Monday, June 27, 2011

Boiling Eggs

I have learned that the eggs you purchase in the store are often in storage before being sent to the stores or restaurants for our consumption.   There is no telling how long they may sit in a store warehouse or on the shelf before they make it to your table. Although the USDA has requirements, how closely are they actually followed?

I found this information on BackYardChickens Forum:
"Egg cartons are stamped with the day they are packed, and a Sell By date.  The day packed is typically a julian date, 045 would be the 45th day of the year.  The Sell By date is typically 30 days from that and is in month-day format, e.g., FEB 16.  The cartons are stamped with a plant code, P-0155 or WI-005 would be examples, P codes are USDA inspected plants, two letter codes are state inspected plants.  If they are processed in a state inspected plant, they typically stay in that state.  Most plants are USDA inspected though.  How old they are before they are packed varies and there is no way to tell.  If they are bought and sold between companies they are stored on bulk pallets and would be processed at the receiving end to be placed in the buying companies own packaging, although the USDA recommends that happen within five days."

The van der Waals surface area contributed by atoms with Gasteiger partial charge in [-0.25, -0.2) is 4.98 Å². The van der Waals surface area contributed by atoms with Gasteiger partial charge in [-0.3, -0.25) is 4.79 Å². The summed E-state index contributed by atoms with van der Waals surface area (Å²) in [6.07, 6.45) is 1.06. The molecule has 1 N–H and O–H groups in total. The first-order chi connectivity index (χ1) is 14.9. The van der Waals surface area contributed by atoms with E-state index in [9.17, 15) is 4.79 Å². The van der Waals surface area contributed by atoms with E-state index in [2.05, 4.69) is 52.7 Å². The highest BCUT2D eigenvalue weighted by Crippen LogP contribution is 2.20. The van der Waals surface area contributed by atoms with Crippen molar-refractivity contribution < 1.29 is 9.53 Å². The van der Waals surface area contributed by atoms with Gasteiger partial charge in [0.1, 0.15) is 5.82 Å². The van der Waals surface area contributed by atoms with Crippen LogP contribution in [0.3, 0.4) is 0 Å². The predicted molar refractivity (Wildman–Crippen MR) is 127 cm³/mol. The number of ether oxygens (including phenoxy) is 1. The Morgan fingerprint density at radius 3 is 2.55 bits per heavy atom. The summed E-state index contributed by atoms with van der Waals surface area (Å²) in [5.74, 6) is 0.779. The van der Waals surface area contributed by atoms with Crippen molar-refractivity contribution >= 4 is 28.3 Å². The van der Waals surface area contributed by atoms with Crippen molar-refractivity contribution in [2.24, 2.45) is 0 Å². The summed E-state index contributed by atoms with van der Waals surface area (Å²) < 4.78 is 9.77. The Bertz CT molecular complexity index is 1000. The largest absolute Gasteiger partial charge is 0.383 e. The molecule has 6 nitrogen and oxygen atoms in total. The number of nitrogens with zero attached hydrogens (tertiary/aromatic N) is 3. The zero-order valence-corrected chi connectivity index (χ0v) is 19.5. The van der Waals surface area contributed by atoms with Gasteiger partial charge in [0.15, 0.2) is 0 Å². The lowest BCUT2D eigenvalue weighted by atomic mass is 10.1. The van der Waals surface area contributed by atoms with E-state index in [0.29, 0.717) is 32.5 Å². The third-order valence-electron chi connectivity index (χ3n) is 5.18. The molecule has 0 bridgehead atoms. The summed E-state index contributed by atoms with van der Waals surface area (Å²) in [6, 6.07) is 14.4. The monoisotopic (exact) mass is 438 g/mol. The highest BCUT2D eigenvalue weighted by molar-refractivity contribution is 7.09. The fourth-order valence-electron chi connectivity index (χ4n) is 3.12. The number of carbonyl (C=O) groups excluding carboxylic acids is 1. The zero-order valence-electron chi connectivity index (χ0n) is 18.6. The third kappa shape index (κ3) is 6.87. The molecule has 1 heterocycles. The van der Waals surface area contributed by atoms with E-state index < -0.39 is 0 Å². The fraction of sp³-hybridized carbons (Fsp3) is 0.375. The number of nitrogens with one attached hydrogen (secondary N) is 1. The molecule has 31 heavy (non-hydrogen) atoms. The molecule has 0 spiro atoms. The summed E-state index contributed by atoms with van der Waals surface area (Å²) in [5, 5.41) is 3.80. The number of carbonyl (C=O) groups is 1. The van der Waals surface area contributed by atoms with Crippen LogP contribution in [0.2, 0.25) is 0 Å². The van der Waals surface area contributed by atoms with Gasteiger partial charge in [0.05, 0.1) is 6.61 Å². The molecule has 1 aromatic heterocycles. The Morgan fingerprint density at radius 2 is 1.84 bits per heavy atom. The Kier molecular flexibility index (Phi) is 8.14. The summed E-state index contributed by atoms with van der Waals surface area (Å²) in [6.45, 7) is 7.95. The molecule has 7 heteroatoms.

For years I didn't care for eggs. I didn't care for the taste to them and they always seemed a little like rubber to me. I can remember enjoying hard boiled eggs my grandma used to make.  I have memories of sitting in her wooden high chair eating warm hard boiled eggs covered in butter.  I didn't put it together until recently that the eggs she always fixed were fresh.  She always had chickens when we were younger, and until getting my own, could not understand her love of chickens.  I do now!

I have always boiled eggs the same way. I learned how to boil eggs while taking home economics in high school. Do they still teach home economics?  I always used store bought eggs for cooking and boiling.  As I mentioned, I didn't care for them, so to me eggs were basically for cooking.  If boiled, they always peeled without problems.

Since having fresh eggs, peeling hard boiled eggs has become tedious.  The shell does not come off well, and especially the eggs from "Red".  Her eggs would not peel without taking a layer or two of the egg off with it. After doing some research I found that as eggs age, a gas is produced that allows the egg to actually separate from the shell.  There becomes a space.  This is why store bought eggs always peeled so well for me.  They were old enough to allow for a gas to produce space.

I read on a blog last week (if I could find the link I would post it) a fool proof method for boiling even the freshest eggs.  Many people have their own methods that are similar I'm sure.  I tried this method to make some deviled eggs.  It was amazing.  The eggs peeled so easy, I couldn't believe it.

  Directions for easy to peel boiled eggs.

Bring a pan of water to a rolling boil.  Lower the eggs into the boiling water.  I used a spaghetti stirrer.  
Boil for 14 minutes. 

Rolling Boil
Place eggs into an ice water bath until cold. 

I repeated this step twice.  Once the ice was melted from the first bath I drained the water and added more ice and water.
Ice Water Bath
Once the eggs were really cold I peeled them. 

Peeled Eggs

No comments:

Post a Comment